Updated: Feb 19, 2021
What would matter most to you if you were at the end of your life? Would you want to be at home, if possible, or in a care facility or hospital? Would you want visitors? Would you want to be kept alive if that meant being on a respirator, unable to speak?
Chances are that you are in the group of 92% of people who think that it’s important to talk to your loved ones about your wishes for your end-of-life care. But, despite our best intentions, only 32% of us have actually done so. In my experience, I see people delay those critical conversations for two reasons: 1) we have no idea where to start, and 2) we worry it might upset our loved ones.
We’ll talk about how to deal with the feelings around these conversations in a different post, and for now, we’ll address the first point: Where do you even start?
Well, talking about death – or, rather, talking how you want to live your life – requires some thought and planning. Before you have the conversation, you should think about three things: the setting, the characters and the script. You can think about taking charge of the conversation about your end-of-life care as being the playwright and director for your life story.
First, decide on the setting: There’s no right or wrong place and time to have the conversation; it depends on your family and how you gather and relax. Here are a few ideas:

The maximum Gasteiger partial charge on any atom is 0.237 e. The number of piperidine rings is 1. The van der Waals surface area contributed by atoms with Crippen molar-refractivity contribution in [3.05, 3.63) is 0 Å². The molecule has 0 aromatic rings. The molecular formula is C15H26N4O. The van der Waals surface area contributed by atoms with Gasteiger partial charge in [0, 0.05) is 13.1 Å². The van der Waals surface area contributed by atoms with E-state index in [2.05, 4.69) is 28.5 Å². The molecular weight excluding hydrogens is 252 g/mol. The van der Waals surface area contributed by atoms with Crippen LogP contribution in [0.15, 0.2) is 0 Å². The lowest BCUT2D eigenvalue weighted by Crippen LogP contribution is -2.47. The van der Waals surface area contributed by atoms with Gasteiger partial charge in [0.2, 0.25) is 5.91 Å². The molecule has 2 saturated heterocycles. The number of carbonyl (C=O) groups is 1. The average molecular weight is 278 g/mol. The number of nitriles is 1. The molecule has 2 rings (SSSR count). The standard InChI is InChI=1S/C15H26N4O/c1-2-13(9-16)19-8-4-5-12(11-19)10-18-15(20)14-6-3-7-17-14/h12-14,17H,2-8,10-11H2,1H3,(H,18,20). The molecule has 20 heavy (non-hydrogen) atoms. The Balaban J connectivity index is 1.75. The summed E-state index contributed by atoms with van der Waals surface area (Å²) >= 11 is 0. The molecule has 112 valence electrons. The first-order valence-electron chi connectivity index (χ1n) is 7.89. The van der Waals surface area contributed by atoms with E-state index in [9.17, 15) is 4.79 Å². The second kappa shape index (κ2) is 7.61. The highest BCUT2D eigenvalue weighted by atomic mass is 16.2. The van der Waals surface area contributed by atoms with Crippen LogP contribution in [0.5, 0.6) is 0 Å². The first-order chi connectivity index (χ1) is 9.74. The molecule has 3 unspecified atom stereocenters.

1. The family dinner: people feel more relaxed around food, and many good, connected family conversations happen over dinner. The conversation itself doesn’t need to be a depressing one (we’ll help you with the script in a later post), so it’s possible that holiday dinners are an appropriate time, depending on your family. If you are not hosting, you can tell your host in advance that you want to raise this issue at dinner. Encourage everyone in the family to share their wishes for their own care.
2. “Windshield” time: if you have raised teenagers, you know that they speak most openly during car rides, perhaps because difficult conversations can be easier when not directly face to face. I would include in “windshield” time any activity that is conducive to conversation but that does not require the intensity of direct face-to-face interaction - for example, taking a walk, spending time at the beach or cooking together.
3. On the phone: the phone is not the ideal place for the conversation, but with many families living far apart, it may be your only option. If you decide you want to have this conversation by phone, be sure that your family member has time to concentrate on the call. Calling someone at work, late at night, or after they’ve had a rough week is probably a bad idea. If you must talk by phone, consider keeping the conversation relatively short and following up with another call later, or plans to see each other in person soon.
4. After a movie, radio show or book that you’ve experienced together. Sometimes stories about other people's lives provide context for the topic. After a show about someone in a critical state, you could turn to your family member and casually say, “I know that’s just a show, but if that ever happened to me, …” and you’re off and running.
The truth is, people have these conversations about their wishes for end-of-life care wherever and whenever works best for them and their families. The most important thing about timing the conversation isn’t whether you’re on a walk, or at the beach, or at dinner, but to talk about all of this while you are still healthy.